The following blogpost will be documenting my experience in exploring the Lolita Japanese fashion trend.
In order to start my journey with the Lolita style, I decided to watch a few YouTube videos about it and to follow a bunch of Lolita clothing stores and Lolita fashion models on Instagram. (I put the links to the videos I watched at the end of this blogpost).
What I quickly learnt about Lolita fashion is that it actually has nothing to do with the word Lolita.
For me and for most people, the word Lolita conjures up connotations with the novel ‘Lolita’ by Vladimir Nabokov and the film adaptation of the book. When you google the definition of Lolita, you get ‘a sexually precocious young girl’. Thus a common misconception about Lolita fashion is that the style is sexual or that it fetishizes young girls.
As far as identifying myself to a specific segment of “culture”, demographically majority of the general public would classify me as “the whitest of white”. Even though I do like to emphasise that I am 1/16th Japanese (according to my mother), the blonde hair, pale skin and brightly colour eyes don’t seem to be helping my case. However, I have always had a large fascination with Asian culture that was mostly sparked through introduction to different foods, travel vlogs on Youtube, and travelling to Singapore and Thailand to witness differing asian cultures first hand.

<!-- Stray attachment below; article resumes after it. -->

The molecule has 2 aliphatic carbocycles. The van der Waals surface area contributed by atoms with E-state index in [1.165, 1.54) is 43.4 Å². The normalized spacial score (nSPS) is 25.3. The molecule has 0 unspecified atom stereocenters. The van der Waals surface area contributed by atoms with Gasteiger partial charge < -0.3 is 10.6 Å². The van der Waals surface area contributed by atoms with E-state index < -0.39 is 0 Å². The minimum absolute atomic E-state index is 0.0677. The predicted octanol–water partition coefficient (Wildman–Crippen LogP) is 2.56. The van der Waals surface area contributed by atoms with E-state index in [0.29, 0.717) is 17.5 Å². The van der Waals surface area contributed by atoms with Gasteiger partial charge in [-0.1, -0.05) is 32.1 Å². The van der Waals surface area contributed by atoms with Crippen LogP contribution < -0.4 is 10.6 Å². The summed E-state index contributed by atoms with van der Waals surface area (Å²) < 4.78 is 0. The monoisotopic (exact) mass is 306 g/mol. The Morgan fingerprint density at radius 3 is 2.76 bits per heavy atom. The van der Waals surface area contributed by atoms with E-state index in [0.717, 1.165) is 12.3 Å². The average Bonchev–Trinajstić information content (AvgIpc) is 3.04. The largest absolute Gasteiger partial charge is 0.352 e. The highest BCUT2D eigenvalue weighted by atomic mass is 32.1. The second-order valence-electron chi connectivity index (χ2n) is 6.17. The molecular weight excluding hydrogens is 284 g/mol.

Growing up in Australia, I’d say during the years of my childhood, my only exposure to asian culture would be the local Chinese restaurant, Indonesian day at school and Karate Kid. Other than that I can’t really recall being exposed to much of an asian influence. Personally I think this could be a result of Australia being viewed as a particularly “racist” country, especially in the years of the early 2000s. Around one in 5 Australians say that they have witnessed race-hate talk such as verbal abuse, racial slurs or name calling (Australian Human Rights Commission, 2014). I believe it was an important factor to consider when analysing my personal lack of exposure to asian culture, and how it will still be a contributing factor until the concept of “Postracism” (racism no longer exists; we can ignore race altogether) is achieved (Dubrofsky, et at. 2014).